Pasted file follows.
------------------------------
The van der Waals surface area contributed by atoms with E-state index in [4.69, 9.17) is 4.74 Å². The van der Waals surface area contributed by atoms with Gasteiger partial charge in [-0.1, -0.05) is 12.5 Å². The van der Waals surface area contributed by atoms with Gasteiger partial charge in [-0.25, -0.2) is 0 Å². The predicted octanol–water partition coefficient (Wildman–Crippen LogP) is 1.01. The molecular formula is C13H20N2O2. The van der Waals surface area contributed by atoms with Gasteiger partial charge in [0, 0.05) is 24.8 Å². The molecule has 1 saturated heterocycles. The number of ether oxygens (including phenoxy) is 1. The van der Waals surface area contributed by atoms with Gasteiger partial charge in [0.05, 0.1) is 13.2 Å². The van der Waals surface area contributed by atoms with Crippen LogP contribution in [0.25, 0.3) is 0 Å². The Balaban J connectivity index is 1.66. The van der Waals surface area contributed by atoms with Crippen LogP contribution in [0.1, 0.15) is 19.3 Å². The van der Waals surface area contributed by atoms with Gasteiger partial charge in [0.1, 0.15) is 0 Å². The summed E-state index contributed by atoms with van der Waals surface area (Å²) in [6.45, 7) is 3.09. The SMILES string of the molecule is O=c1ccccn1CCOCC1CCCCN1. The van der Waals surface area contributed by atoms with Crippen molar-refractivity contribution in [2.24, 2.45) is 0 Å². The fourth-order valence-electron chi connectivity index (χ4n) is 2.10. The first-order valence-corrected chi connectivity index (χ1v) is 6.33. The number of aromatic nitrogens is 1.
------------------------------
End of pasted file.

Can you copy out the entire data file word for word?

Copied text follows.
The van der Waals surface area contributed by atoms with E-state index in [4.69, 9.17) is 4.74 Å². The van der Waals surface area contributed by atoms with Gasteiger partial charge in [-0.1, -0.05) is 12.5 Å². The van der Waals surface area contributed by atoms with Gasteiger partial charge in [-0.25, -0.2) is 0 Å². The predicted octanol–water partition coefficient (Wildman–Crippen LogP) is 1.01. The molecular formula is C13H20N2O2. The van der Waals surface area contributed by atoms with Gasteiger partial charge in [0, 0.05) is 24.8 Å². The molecule has 1 saturated heterocycles. The number of ether oxygens (including phenoxy) is 1. The van der Waals surface area contributed by atoms with Gasteiger partial charge in [0.05, 0.1) is 13.2 Å². The van der Waals surface area contributed by atoms with Crippen LogP contribution in [0.25, 0.3) is 0 Å². The Balaban J connectivity index is 1.66. The van der Waals surface area contributed by atoms with Crippen LogP contribution in [0.1, 0.15) is 19.3 Å². The van der Waals surface area contributed by atoms with Gasteiger partial charge in [0.1, 0.15) is 0 Å². The summed E-state index contributed by atoms with van der Waals surface area (Å²) in [6.45, 7) is 3.09. The SMILES string of the molecule is O=c1ccccn1CCOCC1CCCCN1. The van der Waals surface area contributed by atoms with Crippen molar-refractivity contribution in [2.24, 2.45) is 0 Å². The fourth-order valence-electron chi connectivity index (χ4n) is 2.10. The first-order valence-corrected chi connectivity index (χ1v) is 6.33. The number of aromatic nitrogens is 1.